Pierce (34) leads Celtics to victory over Wizards
WASHINGTON - If anything, Paul Pierce increased his trade value with yesterday’s masterful and much-needed performance against the Wizards.
He was the Pierce his struggling teammates and coach Doc Rivers have waited to arrive for a few weeks now, offensively aggressive, nearly unstoppable off the dribble, and confident with his jumper.
The Celtics needed that multifaceted Pierce when the Wizards were pushing to hand Boston another disheartening loss.
Pierce single-handedly made sure that didn’t happen, scoring a season-high 34 points with 10 assists, 8 rebounds, and 3 steals as the Celtics led most of the way in a 100-94 win as they crawl toward respectability.
Before the game, Rivers said he was unsure when the real Pierce would return, but that he believed him to be making strides.
Pierce showed up at training camp in far from premium condition and injured his right heel in early workouts. Since then he has made a methodical trek back to basketball shape against a bunch of opposing thoroughbreds who have capitalized on his lack of endurance.
Pierce scored 4 points in the first quarter and it appeared he was still a few games from vintage form. But he followed that with a 14-point second quarter, also tallying 5 assists, which was helpful because Rajon Rondo missed his second consecutive game with a sprained right wrist.
And with Pierce’s production, the Celtics’ offense began resembling its usual form.
Baskets came easier. Jumpers were falling, unlike Friday night’s miserable 71-point performance against the Suns. And Pierce was the orchestrator, having a hand in 18 straight points during a fourth-quarter stretch in which the Celtics sealed the game.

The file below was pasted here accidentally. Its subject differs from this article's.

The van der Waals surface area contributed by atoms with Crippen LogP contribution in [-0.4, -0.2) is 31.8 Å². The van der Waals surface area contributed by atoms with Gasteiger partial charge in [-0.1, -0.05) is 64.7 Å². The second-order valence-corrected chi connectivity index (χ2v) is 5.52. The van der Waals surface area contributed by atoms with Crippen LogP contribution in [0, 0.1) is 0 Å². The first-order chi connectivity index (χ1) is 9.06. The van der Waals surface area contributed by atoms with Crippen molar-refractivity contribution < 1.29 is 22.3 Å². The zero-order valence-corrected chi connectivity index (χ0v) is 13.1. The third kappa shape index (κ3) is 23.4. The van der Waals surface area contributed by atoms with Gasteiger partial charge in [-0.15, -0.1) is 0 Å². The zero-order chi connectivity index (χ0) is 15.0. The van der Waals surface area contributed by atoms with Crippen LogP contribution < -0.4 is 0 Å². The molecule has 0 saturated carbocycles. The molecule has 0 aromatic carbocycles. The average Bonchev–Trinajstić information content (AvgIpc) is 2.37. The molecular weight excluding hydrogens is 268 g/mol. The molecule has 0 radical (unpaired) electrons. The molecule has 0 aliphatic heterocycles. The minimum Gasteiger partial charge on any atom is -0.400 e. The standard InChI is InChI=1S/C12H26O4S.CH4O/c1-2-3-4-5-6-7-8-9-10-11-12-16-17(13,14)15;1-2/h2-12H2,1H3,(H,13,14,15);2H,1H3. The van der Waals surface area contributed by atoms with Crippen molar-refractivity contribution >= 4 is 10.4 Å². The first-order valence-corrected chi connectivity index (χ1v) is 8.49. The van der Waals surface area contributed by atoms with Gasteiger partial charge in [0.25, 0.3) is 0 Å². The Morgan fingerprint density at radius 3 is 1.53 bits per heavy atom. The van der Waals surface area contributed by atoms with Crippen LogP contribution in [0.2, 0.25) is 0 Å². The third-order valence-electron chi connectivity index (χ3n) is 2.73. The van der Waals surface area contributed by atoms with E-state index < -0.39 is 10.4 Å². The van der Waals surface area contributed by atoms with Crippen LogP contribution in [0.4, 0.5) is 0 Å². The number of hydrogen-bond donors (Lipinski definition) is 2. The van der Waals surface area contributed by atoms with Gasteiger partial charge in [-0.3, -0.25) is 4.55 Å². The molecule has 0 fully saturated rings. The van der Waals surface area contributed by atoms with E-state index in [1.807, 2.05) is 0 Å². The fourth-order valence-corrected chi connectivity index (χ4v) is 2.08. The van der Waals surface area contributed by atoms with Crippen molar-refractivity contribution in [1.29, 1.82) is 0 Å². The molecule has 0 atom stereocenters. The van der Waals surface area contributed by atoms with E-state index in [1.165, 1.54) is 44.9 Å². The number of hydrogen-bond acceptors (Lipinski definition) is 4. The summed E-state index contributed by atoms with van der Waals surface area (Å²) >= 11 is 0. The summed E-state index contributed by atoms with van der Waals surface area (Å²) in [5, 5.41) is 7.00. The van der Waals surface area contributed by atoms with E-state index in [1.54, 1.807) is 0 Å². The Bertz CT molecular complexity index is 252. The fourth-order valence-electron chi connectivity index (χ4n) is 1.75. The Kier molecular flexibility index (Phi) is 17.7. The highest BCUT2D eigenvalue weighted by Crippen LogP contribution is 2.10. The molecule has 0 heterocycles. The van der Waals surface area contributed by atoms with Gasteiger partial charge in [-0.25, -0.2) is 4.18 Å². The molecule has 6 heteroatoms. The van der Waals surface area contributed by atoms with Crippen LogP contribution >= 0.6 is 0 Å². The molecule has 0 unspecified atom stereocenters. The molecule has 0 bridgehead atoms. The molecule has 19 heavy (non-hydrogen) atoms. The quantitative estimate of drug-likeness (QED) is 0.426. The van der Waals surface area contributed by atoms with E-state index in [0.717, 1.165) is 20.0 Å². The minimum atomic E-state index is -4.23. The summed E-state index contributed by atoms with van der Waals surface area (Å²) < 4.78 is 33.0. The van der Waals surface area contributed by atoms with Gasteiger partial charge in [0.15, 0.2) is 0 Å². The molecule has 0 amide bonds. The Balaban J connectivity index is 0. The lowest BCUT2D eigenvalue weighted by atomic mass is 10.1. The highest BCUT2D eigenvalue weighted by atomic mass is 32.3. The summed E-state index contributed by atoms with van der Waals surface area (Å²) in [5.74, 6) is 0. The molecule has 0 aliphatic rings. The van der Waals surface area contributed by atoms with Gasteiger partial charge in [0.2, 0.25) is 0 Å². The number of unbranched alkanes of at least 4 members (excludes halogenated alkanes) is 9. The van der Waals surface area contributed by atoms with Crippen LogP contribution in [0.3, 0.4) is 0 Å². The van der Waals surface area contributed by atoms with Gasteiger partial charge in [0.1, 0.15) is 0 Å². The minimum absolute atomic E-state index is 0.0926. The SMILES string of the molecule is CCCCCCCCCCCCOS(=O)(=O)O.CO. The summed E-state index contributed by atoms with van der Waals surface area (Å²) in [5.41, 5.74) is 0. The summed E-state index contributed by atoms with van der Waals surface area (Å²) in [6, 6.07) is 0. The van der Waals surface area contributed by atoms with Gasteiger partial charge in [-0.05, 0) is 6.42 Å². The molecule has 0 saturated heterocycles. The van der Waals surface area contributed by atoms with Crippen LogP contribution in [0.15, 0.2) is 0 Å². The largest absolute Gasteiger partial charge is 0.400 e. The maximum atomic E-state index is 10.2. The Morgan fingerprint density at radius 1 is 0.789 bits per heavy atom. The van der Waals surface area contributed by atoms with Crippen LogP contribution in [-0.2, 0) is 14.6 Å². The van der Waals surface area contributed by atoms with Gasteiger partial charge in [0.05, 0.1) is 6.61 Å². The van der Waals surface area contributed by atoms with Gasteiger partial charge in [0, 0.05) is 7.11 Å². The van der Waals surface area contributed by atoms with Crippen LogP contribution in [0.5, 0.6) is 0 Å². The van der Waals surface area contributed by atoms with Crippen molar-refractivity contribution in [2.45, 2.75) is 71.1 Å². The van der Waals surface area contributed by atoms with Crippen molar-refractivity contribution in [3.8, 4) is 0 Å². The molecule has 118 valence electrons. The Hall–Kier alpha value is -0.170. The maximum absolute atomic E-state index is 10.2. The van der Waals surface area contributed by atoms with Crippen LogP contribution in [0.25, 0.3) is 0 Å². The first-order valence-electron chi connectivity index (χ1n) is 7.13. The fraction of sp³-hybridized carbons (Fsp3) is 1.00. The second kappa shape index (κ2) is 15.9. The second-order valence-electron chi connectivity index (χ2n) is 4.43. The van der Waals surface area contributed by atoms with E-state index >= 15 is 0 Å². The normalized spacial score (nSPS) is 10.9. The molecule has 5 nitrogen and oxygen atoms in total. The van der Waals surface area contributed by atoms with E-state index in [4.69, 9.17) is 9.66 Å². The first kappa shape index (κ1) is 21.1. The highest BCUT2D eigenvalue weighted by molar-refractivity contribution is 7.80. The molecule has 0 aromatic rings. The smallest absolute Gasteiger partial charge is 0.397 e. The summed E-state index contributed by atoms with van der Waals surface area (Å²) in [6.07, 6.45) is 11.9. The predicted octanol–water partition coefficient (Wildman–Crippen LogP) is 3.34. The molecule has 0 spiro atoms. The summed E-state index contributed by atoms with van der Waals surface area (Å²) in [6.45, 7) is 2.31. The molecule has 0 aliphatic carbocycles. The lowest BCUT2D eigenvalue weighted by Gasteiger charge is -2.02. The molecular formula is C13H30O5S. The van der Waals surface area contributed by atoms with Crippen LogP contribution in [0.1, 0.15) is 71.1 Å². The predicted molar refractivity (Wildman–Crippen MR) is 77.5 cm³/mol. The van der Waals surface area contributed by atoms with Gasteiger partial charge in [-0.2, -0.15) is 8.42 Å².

“I just wanted to come in with the mind-set of being more aggressive than I was,’’ Pierce said. “I thought vs. Phoenix, I was way too passive. I’m a better player when I’m aggressive, when I’m driving the ball, when I’m getting to my midrange and getting to the bucket. I’m just a better player when I’m doing that.’’
The Celtics did not leave Washington unscathed, however. Ray Allen left the game with 6:36 left in the second quarter after rolling his left ankle trying to clear a screen by Washington rookie Jan Vesely.
Allen was uncertain whether he would play tonight against the Magic at TD Garden. X-rays were negative.
“I was joking with [Washington coach] Flip [Saunders],’’ Rivers said. “When the same guy the third time knocked him down, I asked him did they have a hit out on Ray?’’
With Allen out, Rivers gave Mickael Pietrus extensive time and he responded with 14 points in 35 minutes. Meanwhile, Brandon Bass, who will face his former team tonight, helped out with 13 points and nine rebounds, including three key offensive rebounds.
The Celtics went on a 12-6 run to begin the second half to open up a 61-46 lead, but the younger Wizards kept pushing, using the slicing drives of John Wall (27 points) and a 3-pointer by Jordan Crawford to cut the deficit to 73-69 entering the fourth quarter.
The Wizards took an 84-83 lead after a Nick Young free throw with 6:06 left in the game. But Pierce, who already had scored the Celtics’ previous 7 points, made a jumper to give Boston the lead for good. Meanwhile, the Celtics held Washington to 4 points over a 3:25 stretch and got a couple of crucial baskets from Kevin Garnett (17 points).
Without their leading assist man and top perimeter shooter, the Celtics got by with many contributions. The point guard tandem of Avery Bradley and E’Twaun Moore struggled in stretches, but Rivers said he kept the offense basic so they could make plays.
Bradley is making better progress than Moore, although he committed a game-high six turnovers. But he limited that to one in the pivotal fourth quarter.
The Celtics are 6-9, and half of their wins have come over the 2-14 Wizards. But that matters hardly at all to a team still trying to reach peak physical condition, especially Pierce.
“I’m definitely getting my legs under me; they’re getting stronger and I’m getting in game shape,’’ said Pierce, who had shot 30 percent in his previous seven games. That has a lot to do with it.
“If you don’t have preseason or practice time, it takes some time. Hopefully I can start developing a rhythm, not only with myself, but as a team . . . be consistent and win more ballgames.’’